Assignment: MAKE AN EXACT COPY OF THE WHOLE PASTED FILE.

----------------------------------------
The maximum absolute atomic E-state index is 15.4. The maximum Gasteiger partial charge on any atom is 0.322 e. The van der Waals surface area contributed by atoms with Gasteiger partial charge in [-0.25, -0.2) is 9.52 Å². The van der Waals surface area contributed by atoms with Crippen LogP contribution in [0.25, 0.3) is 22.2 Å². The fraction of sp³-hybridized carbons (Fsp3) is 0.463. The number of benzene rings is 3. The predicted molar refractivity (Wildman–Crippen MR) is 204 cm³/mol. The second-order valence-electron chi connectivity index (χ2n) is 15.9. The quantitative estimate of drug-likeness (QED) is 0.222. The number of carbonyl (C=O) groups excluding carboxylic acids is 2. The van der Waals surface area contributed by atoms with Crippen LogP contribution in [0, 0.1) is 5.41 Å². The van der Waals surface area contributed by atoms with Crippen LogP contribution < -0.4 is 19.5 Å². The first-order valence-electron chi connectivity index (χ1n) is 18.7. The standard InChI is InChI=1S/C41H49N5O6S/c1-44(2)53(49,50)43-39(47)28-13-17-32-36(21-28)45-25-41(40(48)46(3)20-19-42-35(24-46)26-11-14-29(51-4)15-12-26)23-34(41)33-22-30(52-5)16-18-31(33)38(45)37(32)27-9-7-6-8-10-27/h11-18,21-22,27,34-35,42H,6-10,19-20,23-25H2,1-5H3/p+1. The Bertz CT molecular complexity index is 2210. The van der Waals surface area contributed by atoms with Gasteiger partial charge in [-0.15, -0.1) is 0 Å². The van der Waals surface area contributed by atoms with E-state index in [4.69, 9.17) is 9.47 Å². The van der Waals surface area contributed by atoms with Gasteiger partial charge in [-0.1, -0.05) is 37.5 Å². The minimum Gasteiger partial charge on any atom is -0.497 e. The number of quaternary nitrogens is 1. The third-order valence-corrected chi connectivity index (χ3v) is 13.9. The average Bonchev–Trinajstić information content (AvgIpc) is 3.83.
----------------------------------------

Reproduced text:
The maximum absolute atomic E-state index is 15.4. The maximum Gasteiger partial charge on any atom is 0.322 e. The van der Waals surface area contributed by atoms with Gasteiger partial charge in [-0.25, -0.2) is 9.52 Å². The van der Waals surface area contributed by atoms with Crippen LogP contribution in [0.25, 0.3) is 22.2 Å². The fraction of sp³-hybridized carbons (Fsp3) is 0.463. The number of benzene rings is 3. The predicted molar refractivity (Wildman–Crippen MR) is 204 cm³/mol. The second-order valence-electron chi connectivity index (χ2n) is 15.9. The quantitative estimate of drug-likeness (QED) is 0.222. The number of carbonyl (C=O) groups excluding carboxylic acids is 2. The van der Waals surface area contributed by atoms with Crippen LogP contribution in [0, 0.1) is 5.41 Å². The van der Waals surface area contributed by atoms with Crippen LogP contribution < -0.4 is 19.5 Å². The first-order valence-electron chi connectivity index (χ1n) is 18.7. The standard InChI is InChI=1S/C41H49N5O6S/c1-44(2)53(49,50)43-39(47)28-13-17-32-36(21-28)45-25-41(40(48)46(3)20-19-42-35(24-46)26-11-14-29(51-4)15-12-26)23-34(41)33-22-30(52-5)16-18-31(33)38(45)37(32)27-9-7-6-8-10-27/h11-18,21-22,27,34-35,42H,6-10,19-20,23-25H2,1-5H3/p+1. The Bertz CT molecular complexity index is 2210. The van der Waals surface area contributed by atoms with Gasteiger partial charge in [-0.15, -0.1) is 0 Å². The van der Waals surface area contributed by atoms with E-state index in [4.69, 9.17) is 9.47 Å². The van der Waals surface area contributed by atoms with Gasteiger partial charge in [-0.1, -0.05) is 37.5 Å². The minimum Gasteiger partial charge on any atom is -0.497 e. The number of quaternary nitrogens is 1. The third-order valence-corrected chi connectivity index (χ3v) is 13.9. The average Bonchev–Trinajstić information content (AvgIpc) is 3.83.